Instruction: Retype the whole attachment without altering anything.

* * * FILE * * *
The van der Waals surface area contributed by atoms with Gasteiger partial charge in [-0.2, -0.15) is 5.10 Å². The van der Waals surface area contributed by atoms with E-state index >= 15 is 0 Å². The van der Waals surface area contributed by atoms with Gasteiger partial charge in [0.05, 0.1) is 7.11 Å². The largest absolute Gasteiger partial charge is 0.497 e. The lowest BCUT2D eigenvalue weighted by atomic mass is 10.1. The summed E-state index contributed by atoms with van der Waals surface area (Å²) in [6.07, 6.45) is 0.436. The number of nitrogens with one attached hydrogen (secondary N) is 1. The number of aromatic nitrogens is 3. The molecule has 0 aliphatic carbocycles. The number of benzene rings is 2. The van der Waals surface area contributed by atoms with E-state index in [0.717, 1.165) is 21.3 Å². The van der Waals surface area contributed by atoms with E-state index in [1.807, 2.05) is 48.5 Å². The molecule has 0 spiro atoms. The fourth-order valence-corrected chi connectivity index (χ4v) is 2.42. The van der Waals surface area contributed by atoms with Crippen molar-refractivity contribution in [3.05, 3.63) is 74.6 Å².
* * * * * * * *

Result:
The van der Waals surface area contributed by atoms with Gasteiger partial charge in [-0.2, -0.15) is 5.10 Å². The van der Waals surface area contributed by atoms with E-state index >= 15 is 0 Å². The van der Waals surface area contributed by atoms with Gasteiger partial charge in [0.05, 0.1) is 7.11 Å². The largest absolute Gasteiger partial charge is 0.497 e. The lowest BCUT2D eigenvalue weighted by atomic mass is 10.1. The summed E-state index contributed by atoms with van der Waals surface area (Å²) in [6.07, 6.45) is 0.436. The number of nitrogens with one attached hydrogen (secondary N) is 1. The number of aromatic nitrogens is 3. The molecule has 0 aliphatic carbocycles. The number of benzene rings is 2. The van der Waals surface area contributed by atoms with E-state index in [0.717, 1.165) is 21.3 Å². The van der Waals surface area contributed by atoms with E-state index in [1.807, 2.05) is 48.5 Å². The molecule has 0 spiro atoms. The fourth-order valence-corrected chi connectivity index (χ4v) is 2.42. The van der Waals surface area contributed by atoms with Crippen molar-refractivity contribution in [3.05, 3.63) is 74.6 Å².